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Interior secretary calls for bounty on wolves

by May Day
Skinnyreporter.com

WASHINGTON, D.C., Jan. 8, 2011 — Calling wolf populations out of control in Wyoming, Montana and Idaho, Secretary of the Interior Dan D. Lyons said today the federal government should start paying bounties to hunters and ranchers who shoot wolves.

"Skyrocketing numbers of wolves are threatening to annihilate once-healthy populations of elk, moose and wild sheep in parts of the West," he said at a press conference at the Department of Interior office. "Now we're second-guessing our decision to release Canadian wolves into the Yellowstone ecosystem.

"We knew wolves would eat domestic sheep and cattle, but we had no idea they would wreak so much havoc on moose, elk and bighorn sheep herds."

The director of the Wyoming Game and Fish Department, Rod N. Rhiel, was on hand to support the secretary.

"So many moose have been killed by wolves that we have been forced to end moose hunting in several big game management units," Rhiel said. "In the Jackson Hole area we issued 490 moose hunting permits in 1990, and last year we were down to 25. That's a 95 percent decline, and I think it's more than coincidence that grizzlies and wolves have moved big time into the area in the past few years.

Rhiel said his department supports Lyons' call for a wolf bounty.

Wyoming State Senate President Tom A. Hawk has proposed a state law that requires any person who has a firearm in the field to shoot any wolf sighted.

State Attorney General Gay M. Whordan said she is ready to prosecute violators.

"If a hunter or a rancher misses a wolf more than two or three times," she said, "we'll take that as prima facie evidence that he is intentionally violating the law and letting a wolf continue harming our game animal populations. The fine is $1,000 and 48 hours in jail."

Howell Atta Moone, director of the Montana Department of Parks, Fish and Wildlife, said his agency has reduced antlerless elk permits by more than 90 percent in the Yellowstone area because there is no longer a need for hunters to trim big game herds.

"We had to decide years ago whether we would rather have hunters or wolves kill and eat elk," he said. "After numerous public hearings at which ranchers, sportsmen and other members of the public overwhelming objected to introducing wolves, we decided it would be in the best interest of our state to bring in wolves and have them eat any excess elk. We had no idea that wolves would continue eating game animals once they consumed the excess."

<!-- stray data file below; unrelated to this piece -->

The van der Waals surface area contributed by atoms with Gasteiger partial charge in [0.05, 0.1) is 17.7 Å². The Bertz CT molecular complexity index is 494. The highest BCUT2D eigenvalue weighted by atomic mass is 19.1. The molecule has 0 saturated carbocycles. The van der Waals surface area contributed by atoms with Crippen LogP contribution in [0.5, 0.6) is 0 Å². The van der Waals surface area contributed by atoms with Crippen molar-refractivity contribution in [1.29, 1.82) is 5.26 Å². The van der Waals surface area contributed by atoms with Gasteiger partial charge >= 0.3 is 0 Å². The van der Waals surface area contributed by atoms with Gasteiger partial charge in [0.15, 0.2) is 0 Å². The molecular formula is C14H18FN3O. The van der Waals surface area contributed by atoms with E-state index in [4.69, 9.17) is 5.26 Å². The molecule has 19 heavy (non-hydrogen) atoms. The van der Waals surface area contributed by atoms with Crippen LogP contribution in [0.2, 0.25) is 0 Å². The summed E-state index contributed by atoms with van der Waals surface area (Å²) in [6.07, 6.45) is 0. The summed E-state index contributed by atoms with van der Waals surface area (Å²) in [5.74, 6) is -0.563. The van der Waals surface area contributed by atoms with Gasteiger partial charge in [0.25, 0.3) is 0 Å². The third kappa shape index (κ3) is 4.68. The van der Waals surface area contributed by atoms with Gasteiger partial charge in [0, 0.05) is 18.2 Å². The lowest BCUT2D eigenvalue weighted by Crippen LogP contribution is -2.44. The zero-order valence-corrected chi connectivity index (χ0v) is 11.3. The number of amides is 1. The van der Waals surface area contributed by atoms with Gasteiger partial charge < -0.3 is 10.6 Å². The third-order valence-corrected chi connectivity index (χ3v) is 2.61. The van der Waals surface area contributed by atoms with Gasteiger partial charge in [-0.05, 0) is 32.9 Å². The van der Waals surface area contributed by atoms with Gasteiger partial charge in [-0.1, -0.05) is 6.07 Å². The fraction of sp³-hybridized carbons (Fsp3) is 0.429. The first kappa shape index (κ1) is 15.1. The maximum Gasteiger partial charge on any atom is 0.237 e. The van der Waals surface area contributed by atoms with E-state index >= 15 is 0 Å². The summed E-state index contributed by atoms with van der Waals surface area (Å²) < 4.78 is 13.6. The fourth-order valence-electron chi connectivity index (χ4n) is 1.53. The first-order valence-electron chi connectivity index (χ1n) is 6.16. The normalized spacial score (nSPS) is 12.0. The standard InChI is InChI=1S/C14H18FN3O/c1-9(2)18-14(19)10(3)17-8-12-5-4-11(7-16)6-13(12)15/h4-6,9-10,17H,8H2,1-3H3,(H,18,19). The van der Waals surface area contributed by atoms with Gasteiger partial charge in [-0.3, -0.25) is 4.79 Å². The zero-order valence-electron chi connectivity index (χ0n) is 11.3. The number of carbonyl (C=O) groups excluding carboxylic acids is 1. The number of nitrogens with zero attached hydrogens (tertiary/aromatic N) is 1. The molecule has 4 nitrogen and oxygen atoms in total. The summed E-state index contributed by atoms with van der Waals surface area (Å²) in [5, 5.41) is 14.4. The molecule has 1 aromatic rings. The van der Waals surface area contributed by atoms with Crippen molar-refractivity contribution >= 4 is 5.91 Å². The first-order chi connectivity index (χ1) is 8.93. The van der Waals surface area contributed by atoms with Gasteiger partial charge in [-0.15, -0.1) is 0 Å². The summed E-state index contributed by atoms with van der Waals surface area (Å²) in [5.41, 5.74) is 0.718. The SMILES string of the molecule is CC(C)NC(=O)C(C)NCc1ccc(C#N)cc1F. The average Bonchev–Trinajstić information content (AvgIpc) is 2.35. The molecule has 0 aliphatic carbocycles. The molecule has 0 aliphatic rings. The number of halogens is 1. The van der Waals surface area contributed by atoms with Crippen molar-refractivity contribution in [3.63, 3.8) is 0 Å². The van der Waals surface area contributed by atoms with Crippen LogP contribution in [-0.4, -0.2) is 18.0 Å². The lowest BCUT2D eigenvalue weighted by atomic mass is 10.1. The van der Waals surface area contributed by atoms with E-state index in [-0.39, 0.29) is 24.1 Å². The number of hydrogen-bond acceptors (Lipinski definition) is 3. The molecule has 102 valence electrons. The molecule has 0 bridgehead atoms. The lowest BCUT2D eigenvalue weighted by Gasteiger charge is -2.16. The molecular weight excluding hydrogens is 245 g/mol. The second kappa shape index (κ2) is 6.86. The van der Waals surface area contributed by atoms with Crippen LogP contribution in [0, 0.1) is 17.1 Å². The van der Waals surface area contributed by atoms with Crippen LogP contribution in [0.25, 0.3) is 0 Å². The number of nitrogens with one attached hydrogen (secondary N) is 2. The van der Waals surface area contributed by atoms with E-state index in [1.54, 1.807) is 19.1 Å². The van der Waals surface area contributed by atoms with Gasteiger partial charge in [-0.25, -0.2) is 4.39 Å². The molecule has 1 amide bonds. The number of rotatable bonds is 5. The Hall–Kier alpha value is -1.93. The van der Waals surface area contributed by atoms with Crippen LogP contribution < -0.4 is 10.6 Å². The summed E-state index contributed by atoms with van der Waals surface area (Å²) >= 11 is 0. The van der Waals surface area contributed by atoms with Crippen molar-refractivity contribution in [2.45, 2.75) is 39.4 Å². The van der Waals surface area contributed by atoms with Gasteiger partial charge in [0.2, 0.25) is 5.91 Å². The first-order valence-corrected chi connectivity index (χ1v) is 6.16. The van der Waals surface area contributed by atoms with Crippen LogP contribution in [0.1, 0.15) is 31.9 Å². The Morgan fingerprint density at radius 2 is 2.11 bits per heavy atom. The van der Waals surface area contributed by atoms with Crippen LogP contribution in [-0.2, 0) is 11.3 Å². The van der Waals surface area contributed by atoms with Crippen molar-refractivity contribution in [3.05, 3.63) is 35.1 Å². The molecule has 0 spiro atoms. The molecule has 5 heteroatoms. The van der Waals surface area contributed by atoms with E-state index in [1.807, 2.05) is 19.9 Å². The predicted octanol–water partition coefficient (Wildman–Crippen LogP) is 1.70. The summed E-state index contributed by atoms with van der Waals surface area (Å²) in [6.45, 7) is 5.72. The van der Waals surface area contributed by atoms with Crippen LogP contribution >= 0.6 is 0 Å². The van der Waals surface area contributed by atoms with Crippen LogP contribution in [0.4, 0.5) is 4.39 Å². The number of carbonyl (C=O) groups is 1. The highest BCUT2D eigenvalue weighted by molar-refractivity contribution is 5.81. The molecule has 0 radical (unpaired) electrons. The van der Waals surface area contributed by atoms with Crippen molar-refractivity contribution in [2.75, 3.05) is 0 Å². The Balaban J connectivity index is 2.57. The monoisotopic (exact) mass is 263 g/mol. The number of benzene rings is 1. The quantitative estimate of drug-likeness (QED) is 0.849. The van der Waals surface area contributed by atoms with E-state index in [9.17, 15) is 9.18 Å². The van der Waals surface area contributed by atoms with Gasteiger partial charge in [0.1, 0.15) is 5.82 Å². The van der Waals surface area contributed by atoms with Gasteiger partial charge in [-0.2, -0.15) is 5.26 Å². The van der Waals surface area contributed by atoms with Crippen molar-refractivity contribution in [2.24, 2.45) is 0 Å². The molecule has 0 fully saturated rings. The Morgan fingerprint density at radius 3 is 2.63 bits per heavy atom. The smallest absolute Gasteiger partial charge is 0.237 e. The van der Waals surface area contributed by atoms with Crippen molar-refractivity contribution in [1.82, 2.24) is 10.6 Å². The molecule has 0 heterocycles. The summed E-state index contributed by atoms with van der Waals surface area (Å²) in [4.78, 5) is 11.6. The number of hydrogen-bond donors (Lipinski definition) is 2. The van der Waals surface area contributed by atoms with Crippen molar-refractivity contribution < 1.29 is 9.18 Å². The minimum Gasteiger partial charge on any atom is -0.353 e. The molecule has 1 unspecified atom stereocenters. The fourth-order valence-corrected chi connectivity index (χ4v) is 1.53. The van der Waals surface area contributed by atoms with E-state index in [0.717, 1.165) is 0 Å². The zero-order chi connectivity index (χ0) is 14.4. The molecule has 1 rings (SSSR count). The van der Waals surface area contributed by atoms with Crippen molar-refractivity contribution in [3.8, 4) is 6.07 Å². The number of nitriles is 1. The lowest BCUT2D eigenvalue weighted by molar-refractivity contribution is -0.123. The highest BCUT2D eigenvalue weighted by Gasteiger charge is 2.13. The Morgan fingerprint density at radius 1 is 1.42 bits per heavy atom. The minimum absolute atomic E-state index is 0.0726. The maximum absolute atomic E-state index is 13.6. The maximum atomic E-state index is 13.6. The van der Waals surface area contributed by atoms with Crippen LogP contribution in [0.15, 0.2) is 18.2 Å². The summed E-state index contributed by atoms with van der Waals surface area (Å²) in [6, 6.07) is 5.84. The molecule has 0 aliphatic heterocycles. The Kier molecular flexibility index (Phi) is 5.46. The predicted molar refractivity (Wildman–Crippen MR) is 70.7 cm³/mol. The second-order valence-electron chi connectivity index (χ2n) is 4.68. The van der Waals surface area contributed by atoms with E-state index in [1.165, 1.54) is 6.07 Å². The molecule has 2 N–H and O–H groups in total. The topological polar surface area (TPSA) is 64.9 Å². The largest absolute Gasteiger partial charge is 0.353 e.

Montana Hotel Association Director M.T. Ruhms said his members overwhelming supported the idea of bringing wolves back to the Yellowstone area after almost a century of absence, but restoring wolf populations has not resulted in increased tourism as proponents of the program had promised.

"All of our member motels and hotels in southwestern Montana would fill up every winter with hunters who had tags to hunt antlerless elk," Ruhms said. "Now with hardly any elk to hunt all we have left are empty rooms. The wolves eat all the extra elk now and then some, and hardly anybody is booking a hotel room on a wolf sighting trip. Our members have lost millions in bookings that they used to depend on to get them through the winter. Combine that with the federal government's drastic cuts on snowmobiling in Yellowstone, and wolves have been a disaster on our economy."

Several national wildlife and conservation groups have reversed their positions on wolves, including the Bambi and Cuddly (B&C) Club, the National Wildlife Federation, the National Humane Society and the World Wildlife Fund.

B&C Club President Fawn Buck said wolves have eradicated the results of her organization's 30-year effort to increase survival rates of juvenile deer and elk.

"We went along with the program to bring viable numbers of wolves back to the Rocky Mountain West," she said. "But we were told that wolves would be better than hunters and that having wolves would eliminate the need for hunters. These wolves are a lot worse than we thought. Not only do they eat the old and the weak, but they also eat the young. At least sport hunters didn't kill fawns. These wolves are not as cuddly as we thought they would be."

Meanwhile, some organizations want more wolves.

Greenpeace Public Relations Director Anita Czech said the success of the wolf program has helped her group raise millions in funds.

"People in New York City, Los Angeles and other places where educated and sophisticated people live love wolves," she said, "and they will send us a check to ensure that we get more wolves. Wolves have helped our bottom line even more than our ad campaign to convince people that global warming is drowning polar bears."

The League of Independent Environmental Specialists (LIES) said the federal government has "gone above and beyond the call of duty" by allowing wolf numbers to build far past the original goal of 33 breeding pairs.

"Things are going so well that we have about 2,000 animals now," said LIES President Bea Esser. "Soon we expect to have 7,000 wolves. Our fondest dream is to have more wolves than wild sheep, mountain goats and Shiras moose combined."

Esser said her group originally supported the wolf program as a way to end cattle grazing in the West.